The hefty increase in the number of separate LED clusters delivered by the 40PFL9704 is evident during predominantly dark shots too; for instance, the street lights down Harry’s road at the start of the first Harry Potter film are able to stand out very punchily against the night sky while generating barely noticeable amounts of LED haloing.
The colours produced by Philips’ best CCFL-lit LCD TVs are generally among the most vibrant and natural around. But the LED-lit 40PFL9704 still manages to take things up a gear, as eye-grabbing colour intensity is joined by a greater colour range and marginally enhanced subtlety when it comes to portraying tiny tonal shifts.
The 40PFL9704 is further capable of denying its LCD roots when it comes to motion. For it’s possible with this set to remove all traces of the resolution loss and smearing commonly associated with LCD technology. In fact, it’s possible to make motion look almost disturbingly fluid if you set the TV’s various motion controls too high. But provided you exercise a little common sense and revisit the motion controls regularly (I’d recommend different settings for sport, movies and standard TV fare, for instance), the 40PFL9704’s motion control is unparalleled in the LCD world.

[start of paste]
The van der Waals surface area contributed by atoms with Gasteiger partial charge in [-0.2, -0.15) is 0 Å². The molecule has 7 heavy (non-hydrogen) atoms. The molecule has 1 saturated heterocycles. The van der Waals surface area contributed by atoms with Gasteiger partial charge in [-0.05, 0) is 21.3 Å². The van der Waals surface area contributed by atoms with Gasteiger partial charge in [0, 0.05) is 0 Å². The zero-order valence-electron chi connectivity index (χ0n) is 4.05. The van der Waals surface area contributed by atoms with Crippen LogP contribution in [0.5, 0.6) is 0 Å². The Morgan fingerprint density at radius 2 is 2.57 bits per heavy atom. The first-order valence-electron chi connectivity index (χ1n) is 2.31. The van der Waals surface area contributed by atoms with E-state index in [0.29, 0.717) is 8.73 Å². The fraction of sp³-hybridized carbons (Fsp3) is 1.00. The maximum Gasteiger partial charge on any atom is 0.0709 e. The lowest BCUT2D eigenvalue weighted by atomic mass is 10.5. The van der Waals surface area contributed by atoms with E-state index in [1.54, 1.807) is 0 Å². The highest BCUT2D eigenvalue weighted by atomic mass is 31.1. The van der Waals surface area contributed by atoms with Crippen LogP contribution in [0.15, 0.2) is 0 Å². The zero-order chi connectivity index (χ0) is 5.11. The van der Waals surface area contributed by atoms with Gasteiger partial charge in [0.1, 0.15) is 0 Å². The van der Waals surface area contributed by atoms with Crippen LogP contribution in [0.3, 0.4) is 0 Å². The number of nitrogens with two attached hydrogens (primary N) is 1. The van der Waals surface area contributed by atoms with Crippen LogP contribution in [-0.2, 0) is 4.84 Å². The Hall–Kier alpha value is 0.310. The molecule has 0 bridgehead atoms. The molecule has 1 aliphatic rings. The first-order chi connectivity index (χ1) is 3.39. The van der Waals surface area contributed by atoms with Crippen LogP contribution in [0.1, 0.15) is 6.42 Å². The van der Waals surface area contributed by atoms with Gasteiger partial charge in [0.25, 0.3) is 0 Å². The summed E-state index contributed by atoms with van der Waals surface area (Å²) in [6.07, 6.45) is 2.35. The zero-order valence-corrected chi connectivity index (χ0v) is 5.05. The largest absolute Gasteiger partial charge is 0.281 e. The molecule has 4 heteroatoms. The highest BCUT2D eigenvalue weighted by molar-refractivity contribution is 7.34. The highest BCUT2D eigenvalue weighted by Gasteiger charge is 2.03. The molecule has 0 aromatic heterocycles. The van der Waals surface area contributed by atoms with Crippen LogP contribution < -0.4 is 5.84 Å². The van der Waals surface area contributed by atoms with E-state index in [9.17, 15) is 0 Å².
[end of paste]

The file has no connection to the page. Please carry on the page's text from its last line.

As we’ve long found with Philips TVs, meanwhile, the 40PFL9704 is terrific at bringing out texture and detail in HD sources. But it’s arguably even more impressive relative to the competition when it comes to making standard definition pictures look crisper and cleaner.
Again, I have to add the qualification here that it’s eminently possible to over-egg the 40PFL9704’s sharpness if you’re not careful with some of its settings – so much so that I actually wonder why Philips has even left it possible for tools like its Advanced Sharpness mode to be pushed to such an unpleasantly extreme level. But again, all it takes to avoid images becoming grainy and ‘bitty’ is a sensible eye for what makes a good picture, and a willingness to spend time in the TV’s setup menus.
At their best, the 40PFL9704’s pictures might very well be the best I’ve seen on an LCD TV. So it’s a pleasure to report that they’re also accompanied by one of the best audio systems the flat TV world has to offer. This is because the 40PFL9704 follows the audio template used so effectively on other 9000 Series models, whereby a pair of mid/bass drivers mounted on the TV’s rear work in tandem with two dome-style tweeters on the fascia. Separating the audio components out in this way does wonders when it comes to the amount of bass the TV can produce without compromising audio clarity and detail.
At £1,800, the 40PFL9704 represents a serious outlay in these days when you can pick up 42in Panasonic plasma screens for between £500 and £600. But its design, feature count, multimedia capabilities and above all picture and sound quality make it the very definition of a premium TV.
Score in detail
Image Quality 9
Sound Quality 9